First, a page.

Updates from September, 2004 Toggle Comment Threads | Keyboard Shortcuts

  • Ted Mann 3:50 pm on September 21, 2004 Permalink | Reply  

    Night of the Passion Party 

    My bachelor party is scheduled to take place this Saturday and, while I know none of the details, I’m already giddy about one thing: the B.P. double standard. That is, the understanding that guests of the bachelor party are sworn to secrecy–and, indeed, subject to prison time for revealing even the most minute details–but those who attend the bachelorette soire have to spill the beans.

    To wit: Ana confessed that last Saturday, while I was enjoying a very innocent first-birthday party with my twin nieces in White Plains, Ana was in Philly attending a “Passion Party.” If you aren’t plugged into the Bachelorette Party scene, a passion party (aka “pleasure party”) is basically a Tupperware party with dildos and ointments instead of rubberized bowls. Actually, for all I know, rubberized bowls may have been utilized, too.

    This posting from Craig’s List explains further:

    You and your friends will have the unique opportunity to taste, touch, smell and check out the power of all the products in a comfortable atmosphere of the home party setting. I bring the Adult Store to your Door!! All the stuff you wouldn’t go into an adult store to purchase, is available and EXPLAINED! I aim to entertain, educate, and equip you to spice up your romantic lives in just a few short hours! Our presentation is professional, tasteful & educational not to mention – the most fun you’ll ever have!!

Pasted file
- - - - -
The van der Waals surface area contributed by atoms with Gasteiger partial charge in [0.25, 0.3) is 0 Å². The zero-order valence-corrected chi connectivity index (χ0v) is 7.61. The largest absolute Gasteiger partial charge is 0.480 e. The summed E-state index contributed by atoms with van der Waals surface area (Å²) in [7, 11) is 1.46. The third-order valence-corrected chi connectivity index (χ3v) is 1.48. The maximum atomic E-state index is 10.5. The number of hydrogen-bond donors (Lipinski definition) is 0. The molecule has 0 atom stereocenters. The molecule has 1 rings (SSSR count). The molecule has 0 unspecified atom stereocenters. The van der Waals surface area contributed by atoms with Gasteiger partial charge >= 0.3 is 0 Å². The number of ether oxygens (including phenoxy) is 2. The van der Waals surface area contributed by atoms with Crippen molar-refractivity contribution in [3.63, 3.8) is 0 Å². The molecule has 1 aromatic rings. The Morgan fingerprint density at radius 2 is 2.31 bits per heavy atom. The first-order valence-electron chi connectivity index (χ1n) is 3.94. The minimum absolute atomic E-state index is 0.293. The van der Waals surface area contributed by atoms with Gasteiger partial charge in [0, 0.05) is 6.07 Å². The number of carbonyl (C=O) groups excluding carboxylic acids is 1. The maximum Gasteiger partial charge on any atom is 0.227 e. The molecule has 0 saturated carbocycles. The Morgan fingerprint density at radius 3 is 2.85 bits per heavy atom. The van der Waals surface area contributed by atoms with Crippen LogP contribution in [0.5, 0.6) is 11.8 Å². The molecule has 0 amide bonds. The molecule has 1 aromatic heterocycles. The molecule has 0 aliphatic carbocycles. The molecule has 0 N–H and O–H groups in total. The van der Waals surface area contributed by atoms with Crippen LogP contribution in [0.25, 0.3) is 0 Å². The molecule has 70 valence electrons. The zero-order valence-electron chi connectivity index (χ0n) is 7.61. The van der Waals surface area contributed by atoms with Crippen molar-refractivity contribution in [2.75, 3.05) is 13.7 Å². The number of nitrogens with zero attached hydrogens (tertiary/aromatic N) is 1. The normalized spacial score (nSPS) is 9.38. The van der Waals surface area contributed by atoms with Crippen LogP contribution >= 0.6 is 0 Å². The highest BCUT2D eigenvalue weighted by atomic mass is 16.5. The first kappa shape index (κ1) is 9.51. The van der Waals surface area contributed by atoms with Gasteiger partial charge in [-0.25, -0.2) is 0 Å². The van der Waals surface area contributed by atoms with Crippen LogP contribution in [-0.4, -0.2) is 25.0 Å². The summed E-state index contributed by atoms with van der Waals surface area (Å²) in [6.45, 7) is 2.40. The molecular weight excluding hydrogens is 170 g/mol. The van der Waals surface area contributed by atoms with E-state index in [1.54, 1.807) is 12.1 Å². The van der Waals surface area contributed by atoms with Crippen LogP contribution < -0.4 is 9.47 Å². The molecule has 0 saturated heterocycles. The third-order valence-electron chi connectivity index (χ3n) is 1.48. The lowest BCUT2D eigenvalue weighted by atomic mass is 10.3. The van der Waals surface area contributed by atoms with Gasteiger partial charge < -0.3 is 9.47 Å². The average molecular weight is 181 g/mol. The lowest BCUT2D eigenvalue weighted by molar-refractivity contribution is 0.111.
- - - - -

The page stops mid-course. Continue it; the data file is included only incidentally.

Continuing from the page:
For more details, check out Passion Parties by Linda. I’m not sure if this was who Ana’s bridesmaids, Neha and Parisa, hired, but the links to “passion products” — such as vibrators, bullets, waterproof, and c-rings — will certainly give you the gist (the pics are just a little too dirty and revolting to post here).

    When Ana arrived home she was still buzzed with excitement from the party, and proceeded to rub innumerable pheromone lotions on my hands. Sorry to say that this didn’t have the intended effect, and Ana quickly lost interest and moved on to writing thank-you cards to her shower benefactors.

    On the positive side, the sparkly lotion did seem to interest Fuzzy the cat, who came over, licked my knuckles, and began attacking Ana’s pulsating, battery-operated, chrome bullet as if it were a futuristic rodent.